Garlic is a close relative to the onion, shallot, leek, chive, and Chinese onion. It is grown worldwide, but is originally native to Central Asia and northeastern Iran. Garlic also has global influence on cuisine as a staple ingredient that adds a pungent flavor to any dish. The bulbs are the most frequently used part of the plant in cooking, however there are other parts of the plant that are edible. The more-often used bulb is usually divided into sections referred to as “cloves”. The fleshy sections under the skin are the only truly edible parts of the plant in most circumstances. Occasionally in certain cooking, however, the bulb is left in tact, leaving only the base plate of the bulb as an inedible section.
Plant Garlic with these Great Vegetables, Herbs, and Flowers
Garlic Antagonists (do NOT plant Garlic with these)
So you’ve decided to plant garlic in your fantasitc garden, nice! According to our research on garlic, we don’t recommend planting asparagus, beans, and peas nearby.
Tips for Planting and Growing Garlic in your Garden
To grow garlic, one must be aware that it reproduces asexually, which means that planting a clove in the dirt will provide you with a new garlic plant. It is important to remember that certain strains of the plant will not grow in certain regions, so you may consider sourcing garlic for cultivation from a nursery instead of attempting to plant a clove you purchased at a store for consumption. Your cloves can be planted in the fall or the spring. If you live in a colder climate, planting in the fall is recommended because the plant overwinters very well. Cover the plant with straw or mulch before the ground freezes to protect it from the cold air and frost. Once the plant begins to sprout, remove any flowers that start to grow, as these steal resources from the bulb, which will end up smaller due to this. When planting the cloves, be sure to leave the papery skin in tact. Bury them 4 inches down with the pointed side facing upward. When temperatures rise, water the plant every 3-5 days.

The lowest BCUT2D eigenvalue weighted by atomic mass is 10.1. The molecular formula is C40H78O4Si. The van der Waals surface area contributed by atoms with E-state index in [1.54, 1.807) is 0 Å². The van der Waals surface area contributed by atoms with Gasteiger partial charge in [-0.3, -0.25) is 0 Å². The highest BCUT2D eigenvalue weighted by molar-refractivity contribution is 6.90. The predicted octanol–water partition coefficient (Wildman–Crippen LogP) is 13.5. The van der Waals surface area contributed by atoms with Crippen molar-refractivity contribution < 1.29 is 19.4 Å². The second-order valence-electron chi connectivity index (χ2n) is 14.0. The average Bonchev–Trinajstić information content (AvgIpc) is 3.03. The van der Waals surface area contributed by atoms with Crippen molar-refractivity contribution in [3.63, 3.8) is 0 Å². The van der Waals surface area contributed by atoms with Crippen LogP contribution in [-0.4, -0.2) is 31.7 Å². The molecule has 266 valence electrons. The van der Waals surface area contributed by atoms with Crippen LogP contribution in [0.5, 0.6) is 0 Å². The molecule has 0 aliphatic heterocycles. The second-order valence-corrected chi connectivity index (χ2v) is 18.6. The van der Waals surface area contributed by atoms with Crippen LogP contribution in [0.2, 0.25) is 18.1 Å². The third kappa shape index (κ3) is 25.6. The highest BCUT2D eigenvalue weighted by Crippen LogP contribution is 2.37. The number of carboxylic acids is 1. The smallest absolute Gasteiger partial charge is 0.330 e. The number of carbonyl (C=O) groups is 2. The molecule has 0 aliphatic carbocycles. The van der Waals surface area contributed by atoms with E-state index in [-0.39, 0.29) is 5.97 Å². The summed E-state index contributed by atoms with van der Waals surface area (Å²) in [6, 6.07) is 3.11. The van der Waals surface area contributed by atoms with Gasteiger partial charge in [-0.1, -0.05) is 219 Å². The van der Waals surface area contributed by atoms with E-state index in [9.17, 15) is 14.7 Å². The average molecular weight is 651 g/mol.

When it comes time to harvest the garlic, look for yellowing tops that appear to be dying off. This should happen in July or August. Take a small spade and gently remove the dirt around the bulb. It is important to do this carefully as to not damage the bulb or the skin around it. Cure your garlic for 2 weeks by storing it in a cool, dry place. Once the skin is dry and papery, it is ready for use!